Terrasil Eczema-Psoriasis System

Asthma – Heterogeneity and The Key Points of Asthma

Asthma – Heterogeneity and The Key Points of Asthma

The Heterogeneity of Asthma

Asthma is one of the most common, if not the most common, chronic disease in children. It is estimated that over 5% of the global population has asthma, which translates to a staggering 350 million people worldwide. It is more common in developed countries, where incidence rates can run as high as 20%. The incidence has also been increasing, first in developed countries, and now in developing nations. Mortality rates of asthma show no significant improvement despite the development of new drugs and strategies to treat asthma. Yet for a disease that affects so many people, there is no single diagnostic test available, and the ability to make a diagnosis depends solely on the clinical skills of the modern day physician. It is a huge challenge.


The early descriptions noted above describe an “obstruction,” and even as recently as 30 years ago, our belief was that asthma was a condition primarily of bronchoconstriction. The clinical results of these inflammatory changes are cough, wheezing, respiratory distress, inadequate oxygenation of blood and clearance of carbon dioxide, respiratory acidosis and potentially, death. If the changes are chronic, then there can be permanent damage to the structure of the airway epithelium, a process loosely known as “airway remodeling,” leading to the development of an irreversible process more closely resembling chronic obstructive pulmonary disease or emphysema.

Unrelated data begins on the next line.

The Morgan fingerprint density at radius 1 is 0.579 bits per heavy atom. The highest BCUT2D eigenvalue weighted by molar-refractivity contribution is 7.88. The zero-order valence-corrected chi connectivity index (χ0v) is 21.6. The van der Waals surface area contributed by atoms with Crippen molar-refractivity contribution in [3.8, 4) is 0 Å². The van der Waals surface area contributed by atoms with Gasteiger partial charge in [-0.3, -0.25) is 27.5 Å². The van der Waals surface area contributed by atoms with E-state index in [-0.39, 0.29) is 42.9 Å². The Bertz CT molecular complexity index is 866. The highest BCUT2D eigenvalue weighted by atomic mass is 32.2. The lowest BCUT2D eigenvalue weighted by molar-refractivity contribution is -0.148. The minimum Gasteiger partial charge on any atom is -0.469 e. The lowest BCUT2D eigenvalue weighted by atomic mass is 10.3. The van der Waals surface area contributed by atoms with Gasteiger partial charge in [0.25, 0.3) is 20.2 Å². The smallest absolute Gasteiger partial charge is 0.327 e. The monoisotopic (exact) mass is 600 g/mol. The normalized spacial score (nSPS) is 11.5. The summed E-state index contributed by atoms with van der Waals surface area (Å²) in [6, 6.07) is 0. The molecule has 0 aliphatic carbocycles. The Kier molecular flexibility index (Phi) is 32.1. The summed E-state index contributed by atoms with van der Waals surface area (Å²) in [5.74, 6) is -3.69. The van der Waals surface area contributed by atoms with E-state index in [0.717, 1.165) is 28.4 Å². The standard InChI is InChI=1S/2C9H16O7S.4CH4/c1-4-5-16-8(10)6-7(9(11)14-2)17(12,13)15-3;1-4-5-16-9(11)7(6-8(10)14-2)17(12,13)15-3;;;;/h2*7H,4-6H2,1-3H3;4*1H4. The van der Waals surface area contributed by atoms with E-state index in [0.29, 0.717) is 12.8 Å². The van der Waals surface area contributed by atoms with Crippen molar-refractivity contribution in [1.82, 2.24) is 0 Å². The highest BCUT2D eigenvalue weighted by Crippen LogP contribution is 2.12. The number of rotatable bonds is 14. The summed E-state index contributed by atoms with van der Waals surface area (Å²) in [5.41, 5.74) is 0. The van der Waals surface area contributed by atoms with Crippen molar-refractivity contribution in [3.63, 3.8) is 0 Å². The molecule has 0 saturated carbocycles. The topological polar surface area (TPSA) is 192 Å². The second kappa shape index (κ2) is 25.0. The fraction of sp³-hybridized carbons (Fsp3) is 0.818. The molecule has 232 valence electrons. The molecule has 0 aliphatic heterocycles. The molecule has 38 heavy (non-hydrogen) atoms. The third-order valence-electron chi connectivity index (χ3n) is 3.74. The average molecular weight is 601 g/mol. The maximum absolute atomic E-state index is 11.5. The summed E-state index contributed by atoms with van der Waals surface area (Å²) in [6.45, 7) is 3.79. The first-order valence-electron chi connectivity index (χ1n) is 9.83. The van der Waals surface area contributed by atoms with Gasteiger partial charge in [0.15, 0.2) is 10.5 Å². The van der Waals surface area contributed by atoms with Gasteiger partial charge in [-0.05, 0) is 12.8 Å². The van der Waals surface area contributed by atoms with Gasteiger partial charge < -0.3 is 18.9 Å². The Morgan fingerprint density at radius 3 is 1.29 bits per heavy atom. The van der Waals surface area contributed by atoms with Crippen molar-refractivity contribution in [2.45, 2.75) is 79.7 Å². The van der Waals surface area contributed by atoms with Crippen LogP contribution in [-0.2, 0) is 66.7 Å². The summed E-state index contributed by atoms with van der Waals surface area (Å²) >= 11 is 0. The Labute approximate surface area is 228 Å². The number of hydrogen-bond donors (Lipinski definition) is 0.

A current definition of asthma, based on what we expect to happen as a result of these cellular events that ultimately lead to the symptoms of asthma, may be as follows:

Asthma is a recurrent respiratory illness of varying severity resulting from inflammation of the airways, which can cause bronchoconstriction and mucous production, leading to cough, wheezing and dyspnea, that if untreated, can be potentially fatal.


Key Points

  • Asthma is a heterogeneous disease, presenting in many forms.
  • There is no pathognomonic test for asthma, and the diagnosis is based on clinical presentation.
  • Ancillary tests and procedures can only assist in making the diagnosis, and should be taken in context with the clinical history and physical.
  • Radiographs are particularly not helpful in defining asthma, due to the lack of specificity.
  • The development of asthma is dependent on the interaction between multiple genetic and environmental factors.
  • The hallmark of asthma is airway inflammation.
  • The concept of airway remodeling in asthma is poorly defined and still incompletely understood.
  • Asthma in children can be triggered by allergies, viral upper respiratory infections and exercise.
  • The onset of asthma can occur at any age, but it more frequently begins in childhood.
  • Asthma in the elderly presents a unique problem as other diseases of the lung and other organs can exist concurrently.


(Source: Bronchial Asthma – A Guide for Practical Understanding and Treatmen, M. Eric Gershwin MD, MACP & Timothy E. Albertson MD, MPH, PhD)

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